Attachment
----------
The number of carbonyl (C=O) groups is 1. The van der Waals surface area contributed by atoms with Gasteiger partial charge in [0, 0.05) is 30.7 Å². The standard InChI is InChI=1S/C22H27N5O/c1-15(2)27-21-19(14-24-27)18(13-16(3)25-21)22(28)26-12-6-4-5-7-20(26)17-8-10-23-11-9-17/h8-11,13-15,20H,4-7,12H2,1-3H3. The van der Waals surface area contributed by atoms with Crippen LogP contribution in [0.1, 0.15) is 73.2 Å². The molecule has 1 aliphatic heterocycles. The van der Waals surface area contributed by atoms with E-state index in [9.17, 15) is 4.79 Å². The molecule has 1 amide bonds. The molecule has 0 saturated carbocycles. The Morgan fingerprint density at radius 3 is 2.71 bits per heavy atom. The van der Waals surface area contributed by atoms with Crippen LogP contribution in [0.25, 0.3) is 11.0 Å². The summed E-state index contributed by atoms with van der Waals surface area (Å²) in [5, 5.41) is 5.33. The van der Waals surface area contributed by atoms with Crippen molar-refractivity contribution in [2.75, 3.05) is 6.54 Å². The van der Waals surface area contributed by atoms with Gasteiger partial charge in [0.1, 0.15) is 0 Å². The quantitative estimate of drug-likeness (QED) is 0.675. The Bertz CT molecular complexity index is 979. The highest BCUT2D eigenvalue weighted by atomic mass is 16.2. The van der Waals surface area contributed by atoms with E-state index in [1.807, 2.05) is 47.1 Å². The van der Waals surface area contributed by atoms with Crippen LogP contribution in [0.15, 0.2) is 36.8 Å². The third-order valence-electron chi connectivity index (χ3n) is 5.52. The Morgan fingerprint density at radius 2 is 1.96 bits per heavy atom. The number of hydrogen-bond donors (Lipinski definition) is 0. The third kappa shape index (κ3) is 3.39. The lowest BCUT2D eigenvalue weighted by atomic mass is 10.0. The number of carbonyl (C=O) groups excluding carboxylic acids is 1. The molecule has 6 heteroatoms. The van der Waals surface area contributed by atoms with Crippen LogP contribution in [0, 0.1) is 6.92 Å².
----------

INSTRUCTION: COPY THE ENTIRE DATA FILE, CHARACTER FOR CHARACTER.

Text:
The number of carbonyl (C=O) groups is 1. The van der Waals surface area contributed by atoms with Gasteiger partial charge in [0, 0.05) is 30.7 Å². The standard InChI is InChI=1S/C22H27N5O/c1-15(2)27-21-19(14-24-27)18(13-16(3)25-21)22(28)26-12-6-4-5-7-20(26)17-8-10-23-11-9-17/h8-11,13-15,20H,4-7,12H2,1-3H3. The van der Waals surface area contributed by atoms with Crippen LogP contribution in [0.1, 0.15) is 73.2 Å². The molecule has 1 aliphatic heterocycles. The van der Waals surface area contributed by atoms with E-state index in [9.17, 15) is 4.79 Å². The molecule has 1 amide bonds. The molecule has 0 saturated carbocycles. The Morgan fingerprint density at radius 3 is 2.71 bits per heavy atom. The van der Waals surface area contributed by atoms with Crippen LogP contribution in [0.25, 0.3) is 11.0 Å². The summed E-state index contributed by atoms with van der Waals surface area (Å²) in [5, 5.41) is 5.33. The van der Waals surface area contributed by atoms with Crippen molar-refractivity contribution in [2.75, 3.05) is 6.54 Å². The van der Waals surface area contributed by atoms with Gasteiger partial charge in [0.1, 0.15) is 0 Å². The quantitative estimate of drug-likeness (QED) is 0.675. The Bertz CT molecular complexity index is 979. The highest BCUT2D eigenvalue weighted by atomic mass is 16.2. The van der Waals surface area contributed by atoms with E-state index in [1.807, 2.05) is 47.1 Å². The van der Waals surface area contributed by atoms with Crippen LogP contribution in [0.15, 0.2) is 36.8 Å². The third-order valence-electron chi connectivity index (χ3n) is 5.52. The Morgan fingerprint density at radius 2 is 1.96 bits per heavy atom. The number of hydrogen-bond donors (Lipinski definition) is 0. The third kappa shape index (κ3) is 3.39. The lowest BCUT2D eigenvalue weighted by atomic mass is 10.0. The number of carbonyl (C=O) groups excluding carboxylic acids is 1. The molecule has 6 heteroatoms. The van der Waals surface area contributed by atoms with Crippen LogP contribution in [0, 0.1) is 6.92 Å².